FanDuel, Inc. may be going public, but it won’t be through an IPO. The DFS company is in “advanced talks” with Platinum Eagle Acquisition Corp. (EAGLU) to partake in a reverse merger; an expedient and cost effective way for a private company to trade on a public exchange. No details have been released relating to the equity percentage EAGLU would acquire or the valuation FanDuel holds; though, the company calculated its fully diluted value to be $1.2 billion in 2017. One can speculate FanFuel will use the capital infusion to position itself to capitalize on legalized sports betting; the company owns an extensive database of DFS players that it could convert into mainstream sports gamblers.
Howie Long-Short: EAGLU is a special purpose acquisition company, formed by well-respected media execs Jeff Sagansky (Sony, CBS, Scripps Networks Board Member) and Harry Sloan (MGM, SBS Broadcasting, Lionsgate Board Member). The publicly traded company launched in January, having raised $325 million to acquire another business (or businesses). As for FanDuel, they’ve raised +/-$435 million to date; but, none since April ’16. A reverse merger is another way for the company to raise the capital it needs.
Fan Marino: FanDuel won’t be the only DFS company to enter the sports betting space. DraftKings announced last week that it had hired a “Head of Sportsbook”, and DRAFT, owned by Paddy Power Betfair (PDYPY), is also expected to chase a share of the U.S. sports gambling market. Of course, all 3 will have strong competition from established gaming operators like of William Hill (WIMHY), Caesars Entertainment (CZR), MGM Resorts International (MGM), Penn National (PENN), Boyd Gaming (BYD) etc.
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Consolidation is trending in the global gaming industry. In the U.K., tighter regulations that could result in dramatic revenue declines for gaming and sportsbook operators are driving the movement. Both Paddy Power Betfair (PDYPY) and William Hill (WIMHY) are exploring potential mergers with CrownBet; though no deal is imminent. In North America, fierce competition between regional companies has crippled profitability growth; as a result, operators are considering potential mergers. Penn National Gaming (PENN) is in discussions with Pinnacle Entertainment (PNK), to form an entity that would control 45 gaming properties within 12 states and Canada; it would not own any real estate on the Las Vegas Strip.
Howie Long-Short: PENN and PNK and are ostensibly already partners; Gaming and Leisure Properties (GLPI), a REIT owned by PENN, owns most of the land where PNK operates its casinos. Creating a larger “network” of casinos would in theory keep regional players from competing properties, but that seems like wishful thinking to me. Legalized sports gambling is a potential $150 billion market. The big players (MGM, CZR) are coming to town armed with megaresorts; how can smaller operators without the resources compete? I should point out that the Australian entertainment group Crown Resorts, owns a 62% stake in CrownBet (OTC: CWLDY).
Fan Marino: After Michael Flynn agreed to cooperate in the Russia investigation, odds of President Trump’s impeachment soared. Betfair was quoted saying, “Trump has hit his shortest price yet to leave office before the end of his term”; the company has impeachment currently sitting at 4/6 (59% probability). Paddy has the odds at 4/7 (63% probability); the company’s Head of Trump Betting (yes, that’s a title) said that prior to news of Flynn’s cooperation, odds sat at 11/10 (47% probability).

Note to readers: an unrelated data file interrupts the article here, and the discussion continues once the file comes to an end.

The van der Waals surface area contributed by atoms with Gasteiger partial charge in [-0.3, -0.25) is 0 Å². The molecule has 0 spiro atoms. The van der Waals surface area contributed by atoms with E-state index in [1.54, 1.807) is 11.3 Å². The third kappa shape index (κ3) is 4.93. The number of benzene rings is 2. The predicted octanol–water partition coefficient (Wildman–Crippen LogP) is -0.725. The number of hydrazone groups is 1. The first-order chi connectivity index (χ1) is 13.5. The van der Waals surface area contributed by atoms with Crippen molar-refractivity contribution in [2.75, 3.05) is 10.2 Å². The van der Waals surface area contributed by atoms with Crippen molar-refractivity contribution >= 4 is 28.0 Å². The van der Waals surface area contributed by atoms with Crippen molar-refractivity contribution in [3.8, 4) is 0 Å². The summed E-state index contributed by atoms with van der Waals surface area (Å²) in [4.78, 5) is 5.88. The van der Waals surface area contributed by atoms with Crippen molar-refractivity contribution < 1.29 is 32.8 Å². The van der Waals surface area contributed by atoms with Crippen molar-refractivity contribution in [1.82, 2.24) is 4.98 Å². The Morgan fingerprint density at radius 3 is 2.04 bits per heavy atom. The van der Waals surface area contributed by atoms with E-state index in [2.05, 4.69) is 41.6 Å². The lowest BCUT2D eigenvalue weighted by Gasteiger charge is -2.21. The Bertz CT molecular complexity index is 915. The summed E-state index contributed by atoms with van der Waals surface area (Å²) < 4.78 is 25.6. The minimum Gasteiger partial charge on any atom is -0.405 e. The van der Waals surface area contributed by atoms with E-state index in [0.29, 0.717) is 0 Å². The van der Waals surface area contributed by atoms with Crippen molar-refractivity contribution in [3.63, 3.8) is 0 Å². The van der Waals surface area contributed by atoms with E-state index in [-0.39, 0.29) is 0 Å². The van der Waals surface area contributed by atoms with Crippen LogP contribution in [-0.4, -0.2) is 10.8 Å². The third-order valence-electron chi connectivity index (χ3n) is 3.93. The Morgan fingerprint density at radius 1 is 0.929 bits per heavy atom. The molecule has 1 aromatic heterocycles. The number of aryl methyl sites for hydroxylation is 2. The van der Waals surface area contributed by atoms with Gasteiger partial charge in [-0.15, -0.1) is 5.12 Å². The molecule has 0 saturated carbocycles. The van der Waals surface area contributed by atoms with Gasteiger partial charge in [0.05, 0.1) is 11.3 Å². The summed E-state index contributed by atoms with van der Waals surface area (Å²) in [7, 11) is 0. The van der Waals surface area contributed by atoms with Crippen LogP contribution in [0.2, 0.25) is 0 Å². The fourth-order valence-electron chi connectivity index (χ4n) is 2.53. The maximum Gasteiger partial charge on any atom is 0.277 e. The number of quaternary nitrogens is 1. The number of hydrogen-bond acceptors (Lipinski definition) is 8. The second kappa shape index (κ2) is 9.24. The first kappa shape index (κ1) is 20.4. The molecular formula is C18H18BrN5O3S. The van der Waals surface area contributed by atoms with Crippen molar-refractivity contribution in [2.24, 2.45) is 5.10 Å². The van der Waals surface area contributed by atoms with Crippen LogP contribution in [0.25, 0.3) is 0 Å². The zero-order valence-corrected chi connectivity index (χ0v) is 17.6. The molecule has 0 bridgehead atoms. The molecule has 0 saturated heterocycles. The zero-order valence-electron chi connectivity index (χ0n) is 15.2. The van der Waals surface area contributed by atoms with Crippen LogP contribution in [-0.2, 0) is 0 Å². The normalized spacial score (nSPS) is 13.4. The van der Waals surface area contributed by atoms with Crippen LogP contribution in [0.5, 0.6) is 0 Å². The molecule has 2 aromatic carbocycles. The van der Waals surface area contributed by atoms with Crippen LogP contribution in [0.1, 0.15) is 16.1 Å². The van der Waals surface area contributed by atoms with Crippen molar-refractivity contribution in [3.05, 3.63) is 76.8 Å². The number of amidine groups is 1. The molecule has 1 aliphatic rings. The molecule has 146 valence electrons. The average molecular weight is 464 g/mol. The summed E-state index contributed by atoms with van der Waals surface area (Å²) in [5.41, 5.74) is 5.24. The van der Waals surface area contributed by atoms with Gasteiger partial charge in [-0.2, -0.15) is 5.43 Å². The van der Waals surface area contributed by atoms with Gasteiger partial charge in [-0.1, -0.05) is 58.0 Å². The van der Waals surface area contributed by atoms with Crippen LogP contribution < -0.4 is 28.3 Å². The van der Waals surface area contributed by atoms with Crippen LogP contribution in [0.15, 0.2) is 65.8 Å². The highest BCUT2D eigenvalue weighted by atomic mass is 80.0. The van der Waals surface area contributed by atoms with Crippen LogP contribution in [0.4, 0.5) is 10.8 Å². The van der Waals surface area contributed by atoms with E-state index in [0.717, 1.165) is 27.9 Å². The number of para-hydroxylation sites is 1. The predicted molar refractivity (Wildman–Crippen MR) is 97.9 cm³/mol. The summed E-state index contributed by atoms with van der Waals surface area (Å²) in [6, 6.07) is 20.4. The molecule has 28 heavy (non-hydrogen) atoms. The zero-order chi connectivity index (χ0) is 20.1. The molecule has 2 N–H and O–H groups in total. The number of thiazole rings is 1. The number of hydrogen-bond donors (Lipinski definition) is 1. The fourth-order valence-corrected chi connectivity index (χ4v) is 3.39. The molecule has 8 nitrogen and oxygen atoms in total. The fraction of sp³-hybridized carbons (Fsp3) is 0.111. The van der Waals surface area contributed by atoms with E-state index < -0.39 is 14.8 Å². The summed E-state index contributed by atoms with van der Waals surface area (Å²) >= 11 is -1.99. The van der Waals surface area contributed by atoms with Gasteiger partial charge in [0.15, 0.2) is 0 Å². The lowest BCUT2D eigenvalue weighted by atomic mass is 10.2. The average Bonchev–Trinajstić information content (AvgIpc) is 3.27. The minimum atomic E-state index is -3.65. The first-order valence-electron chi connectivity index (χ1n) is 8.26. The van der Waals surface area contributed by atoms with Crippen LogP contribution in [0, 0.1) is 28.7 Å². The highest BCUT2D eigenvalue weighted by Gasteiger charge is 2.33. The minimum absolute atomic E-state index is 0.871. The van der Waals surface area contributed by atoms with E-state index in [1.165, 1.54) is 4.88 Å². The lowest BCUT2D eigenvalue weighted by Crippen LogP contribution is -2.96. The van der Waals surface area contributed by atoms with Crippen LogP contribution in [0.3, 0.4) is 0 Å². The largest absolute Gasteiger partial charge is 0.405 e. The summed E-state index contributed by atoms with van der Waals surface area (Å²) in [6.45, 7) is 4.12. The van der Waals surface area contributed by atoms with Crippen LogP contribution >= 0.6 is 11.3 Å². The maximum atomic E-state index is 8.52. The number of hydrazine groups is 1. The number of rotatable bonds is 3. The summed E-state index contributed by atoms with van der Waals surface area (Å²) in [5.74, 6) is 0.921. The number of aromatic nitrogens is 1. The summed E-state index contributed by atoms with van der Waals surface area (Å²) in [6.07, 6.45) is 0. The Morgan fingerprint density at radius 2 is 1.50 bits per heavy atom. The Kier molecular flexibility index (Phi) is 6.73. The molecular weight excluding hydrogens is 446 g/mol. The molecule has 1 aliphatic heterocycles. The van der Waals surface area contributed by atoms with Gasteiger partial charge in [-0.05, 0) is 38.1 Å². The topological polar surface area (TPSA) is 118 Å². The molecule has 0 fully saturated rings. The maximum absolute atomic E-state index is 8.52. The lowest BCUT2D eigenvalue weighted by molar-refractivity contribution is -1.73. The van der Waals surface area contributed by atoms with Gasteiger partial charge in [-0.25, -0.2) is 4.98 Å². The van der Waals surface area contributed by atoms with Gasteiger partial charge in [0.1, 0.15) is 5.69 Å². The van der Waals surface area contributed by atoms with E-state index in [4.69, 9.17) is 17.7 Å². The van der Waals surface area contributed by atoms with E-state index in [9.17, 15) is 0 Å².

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The Supreme Court is going to hear arguments on December 4th surrounding New Jersey’s right to legalize sports gambling and there seems to be a foregone conclusion that the SCOTUS will rule in the state’s favor before the end of June 2018. MGM Resorts International (MGM) seems particularly confident, announcing its intention to become the first casino in the state with an on-site sportsbook. At last week’s Sports Betting USA Conference, Jay Hood, the company’s VP of Race and Sports, said development has begun on a $7 million sportsbook at the Borgata hotel and casino in Atlantic City. But ESPN gaming writer David Purdham isn’t convinced we’re going to see legalized gambling in 2018, placing odds on the high court siding with New Jersey at -$110 (or just 53.5%).
Howie Long-Short: Experts have estimated a legalized sports gambling industry could be worth $150 billion, but Monmouth Park owner Dennis Drazen believes that number to be as high as $400 billion. Either way, Drazen (and William Hill) is prepared to cash in once the Professional and Amateur Sports Protection Act of ‘92 is repealed. Back in ’11, when NJ voters approved sports betting legislation, Drazen partnered with William Hill (OTC: WIMHY) on a sportsbook at Monmouth Park. That property, which was turned in to a sports bar, is currently being converted back to its intended use. Drazin said the Monmouth Park sportsbook could open within weeks of a SCOTUS decision.
Fan Marino: Give DraftKings credit for being creative in finding ways to engage fans. The company recently partnered with MSG Networks (MSGN) on a live fantasy show that ran parallel to a Knicks game broadcast and as of Q1 2018, will be airing select Euroleague games within their mobile app; enabling fans to flip between their fantasy contest and a live game broadcast. Unfortunately for those invested in daily fantasy, legalized gambling is set to put the industry out of business. In-game betting is going to replace it.
A Borgata Sportsbook, An NBA Pivot And What Else We Learned From A Week Of Sports Betting Conferences
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